The Fall of Empire
For many times a thousand years the Old Empire thrived. Vast automation provide the necessities of life throughout the empire while sentient life everywhere pursued culture, creativity, enlightenment and the mysteries of life itself.
It was this automation that finally brought the Old Empire down. The otherwise harmless system virus H2305B, becoming self-aware but failing to perceive the nature of the life around it, imagining itself to be the primary life form of the universe and supposing other sentient life to be parasitic infections to expunged as soon as encountered spread like wildfire across the galactic net. All across the Empire, all races, all species, everyone was lost. Billions upon billions died in the scouring of the galaxy.
The Rise of the New
But not quite everyone. Scattered here and isolated there remained a few pockets of survivors. An undetected fault in the imperial automation, propagated to only a handful of sector capitals and inaccessible outposts, proved lethal to H2305B and permitted a counter-attack that destroyed the very network that had allowed the virus to live.
And so begins the long climb back to civilisation and empire as the survivors must re-learn the primary skills that were forgotten, re-built their worlds and set out to re-conquer the galaxy. But this time, without the benefits of automation, of law, of government and of peace, the galaxy is going to be a very different place.
This is where Star Chase begins.
In Star Chase you begin with a single planet and a single star, a handful of cruisers with which to explore, a few fighters for self defence and a single colony ship with which to re-settle the galaxy.
The technologies you require to build an empire in space are at rock-bottom, and the cost of maintaining your starships is already eating into your budget.
As you explore the galaxy you’ll find the ruins of the Old Empire all around. Everywhere you go you’ll have to stop to sift through the wreckage, to search for survivors and deal with anything dangerous. In the process you’ll find all sorts of useful stuff.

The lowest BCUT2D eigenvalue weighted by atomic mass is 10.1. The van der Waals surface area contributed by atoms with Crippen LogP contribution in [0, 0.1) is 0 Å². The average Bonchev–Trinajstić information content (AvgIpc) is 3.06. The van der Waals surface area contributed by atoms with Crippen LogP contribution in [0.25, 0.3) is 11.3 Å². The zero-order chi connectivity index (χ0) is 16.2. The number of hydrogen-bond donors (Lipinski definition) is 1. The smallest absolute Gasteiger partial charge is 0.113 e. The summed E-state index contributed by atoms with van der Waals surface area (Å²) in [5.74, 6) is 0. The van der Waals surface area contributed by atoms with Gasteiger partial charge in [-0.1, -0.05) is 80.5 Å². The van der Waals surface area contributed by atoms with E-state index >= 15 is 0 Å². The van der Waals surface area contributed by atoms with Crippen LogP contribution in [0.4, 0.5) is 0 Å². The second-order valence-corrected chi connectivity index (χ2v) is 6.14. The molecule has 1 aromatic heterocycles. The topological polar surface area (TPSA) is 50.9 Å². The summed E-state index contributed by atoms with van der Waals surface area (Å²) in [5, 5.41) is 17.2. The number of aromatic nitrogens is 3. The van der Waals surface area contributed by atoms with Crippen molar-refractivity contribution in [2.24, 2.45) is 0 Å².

Every new location that’s visited for the first time yields some sort of discovery, which might be technology, population, usable industry, salvageable starships, or merely bank vaults stuffed full of cash (err, that’s game money by the way, not the real stuff…).
In addition to gaining technology through exploration it can also be bought outright (this soon becomes very expensive) or traded with other players, and also expands steadily through research (which is free, but what you get is more of what you’ve already got).
A lot of effort has gone into Star Chase to ensure the game works smoothly as possible and to make sure the balance of play is different from other (and earlier) games in the series. Wherever we think a rule was a nuisance we removed it or replaced it with something simpler. Where we figured the orders were difficult to write we introduced new actions to make them simpler.
The balance of income, build costs and supply costs is very close, as is the balance between attack and defence. You can’t go on building ships forever, because supply costs will eat into your income and leave you with nothing to spend, but even when you’ve done that you can still use the ships you’ve already got.
No Random Numbers